Depression ranges from mild to moderate to severe. Mild depression can make you feel low, making almost everything harder to do while severe depressionalso known as clinical depression or major depressive disordercan lead to feeling hopelessness, or even suicidal thoughts or actions. There are proactive steps you can take, often in combination, to help manage your depression, including counseling/therapy with a trained social worker, psychologist or psychiatrist lifestyle changes, such as getting regular sleep, exercise and a well-balanced diet with appropriate supplements prescribed antidepressant medications and medical procedures such as electroconvulsive therapy.
Depression can be caused by a number of things, including changes in lifes circumstances , negative thought patterns and lack of self-esteem, genetics, hormones and chemical changes in your brain. Depression often occurs in those dealing with other serious illnesses such as cancer, diabetes, Alzheimers disease and more, and cyclically depression may lead to some of those same diseases.
Depression can last a long time and affect your everyday lifeespecially if you dont take steps to manage it.
Habit And Lifestyle Changes
It doesnt just have to be about your vitamin D level or being worried about a vitamin D deficiency.
A healthcare professional may advise you to address health concerns related to weight, blood pressure, dietary habits and other issues that could be having negative effects on your health mental or otherwise.
Exercise, for example, has been found to be as effective as drugs in certain conditions.
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Recommendations For Future Research
Based on the above, we propose the following recommendations that may be kept in mind by prospective researchers who intend to study the preventive and therapeutic roles of vitamin D in depression:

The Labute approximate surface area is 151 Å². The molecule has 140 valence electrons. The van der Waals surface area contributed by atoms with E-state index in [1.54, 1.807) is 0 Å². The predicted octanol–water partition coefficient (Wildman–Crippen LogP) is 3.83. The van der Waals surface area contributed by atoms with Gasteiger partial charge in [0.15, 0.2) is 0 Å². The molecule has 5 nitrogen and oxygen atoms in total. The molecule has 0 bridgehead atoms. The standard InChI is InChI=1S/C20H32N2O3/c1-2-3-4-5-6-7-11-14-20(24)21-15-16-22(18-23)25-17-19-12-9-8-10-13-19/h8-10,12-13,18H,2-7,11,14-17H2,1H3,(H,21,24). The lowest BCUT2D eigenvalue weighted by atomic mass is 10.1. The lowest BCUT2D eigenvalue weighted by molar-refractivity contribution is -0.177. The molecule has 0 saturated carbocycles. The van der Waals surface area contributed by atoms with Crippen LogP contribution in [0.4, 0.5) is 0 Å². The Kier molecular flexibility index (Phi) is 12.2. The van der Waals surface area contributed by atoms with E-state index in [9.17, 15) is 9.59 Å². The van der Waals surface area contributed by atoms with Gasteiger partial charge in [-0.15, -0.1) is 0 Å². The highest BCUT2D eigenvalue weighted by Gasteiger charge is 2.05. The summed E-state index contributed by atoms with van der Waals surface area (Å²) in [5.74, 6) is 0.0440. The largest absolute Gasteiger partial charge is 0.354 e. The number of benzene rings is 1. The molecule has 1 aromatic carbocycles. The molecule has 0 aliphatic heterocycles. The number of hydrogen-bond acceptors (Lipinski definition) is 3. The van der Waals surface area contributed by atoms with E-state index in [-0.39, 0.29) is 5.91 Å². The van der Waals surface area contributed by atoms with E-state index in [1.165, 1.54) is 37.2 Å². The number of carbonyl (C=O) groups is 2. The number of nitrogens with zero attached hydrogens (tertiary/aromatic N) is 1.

Use standard doses/duration/frequencies/route of administration of vitamin D: Preliminary evidence shows that oral and parenteral routes are comparable in efficacy, but compliance is likely to be of greater concern in oral supplementation. Parenteral supplementation may be more efficient in this regard, and there are supporting studies showing beneficial effects of a single adjunctive parenteral dose of vitamin D in depression
Use uniform assay procedures and outcome measures: This is necessary to facilitate inferences. Researchers must develop standard protocols for vitamin D assay and supplementation in clinical practice. The recommended assay to measure different types of vitamin D is the chromatographic procedure of liquid chromatography-tandem mass spectrometry . Uniform instruments must be used to assess depression outcomes of interest. Adhering to these steps would, undoubtedly, enhance cross-cultural comparability of findings
Investigate the benefits of suprathreshold dosing of vitamin D: Thus far, the available trials have only looked at using supplementation to correct preexisting vitamin D deficiency. It may be worthwhile to check if additional supplementation helps with residual symptom management in depression and prevention of further episodes
Vitamin D And Depression: Biological Underpinnings
The exact biological mechanisms linking vitamin D and depression are not fully understood. However, possible pathways include an imbalance in the calcium homeostasis of intracellular and extracellular compartments and a possible fallout of disequilibrium between glutamate, an excitatory neurotransmitter, and GABA, an inhibitory neurotransmitter. This, in turn, affects cellular signalling. Vitamin D may have a potential role in restoring this calcium and neurotransmitter imbalance by regulating intracellular calcium stores and cellular signalling and impacting the onset of depression favourably.
Research has uncovered a possible neurotrophic and immunomodulatory role for vitamin D, leading many researchers to label it as a neurosteroid hormone. Preclinical studies have shown that administration of vitamin D modulates the levels of inflammatory cytokines in the animal models of multiple sclerosis, a neurodegenerative condition with an inflammatory basis. This is important because evidence suggests that depression is also a condition with elevated levels of systemic inflammation. Increased region-specific expression of VDRs has been noted in the prefrontal and cingulate cortices, thalamus, amygdala, and hippocampus, all key brain areas implicated in the pathophysiology of depression.
Postulated biological links between vitamin D and depression. HPA: Hypothalamo-pituitary-adrenocortical
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Ways To Ease Anxiety & Get More Vitamin D In Your Life
1. Alternate Light Source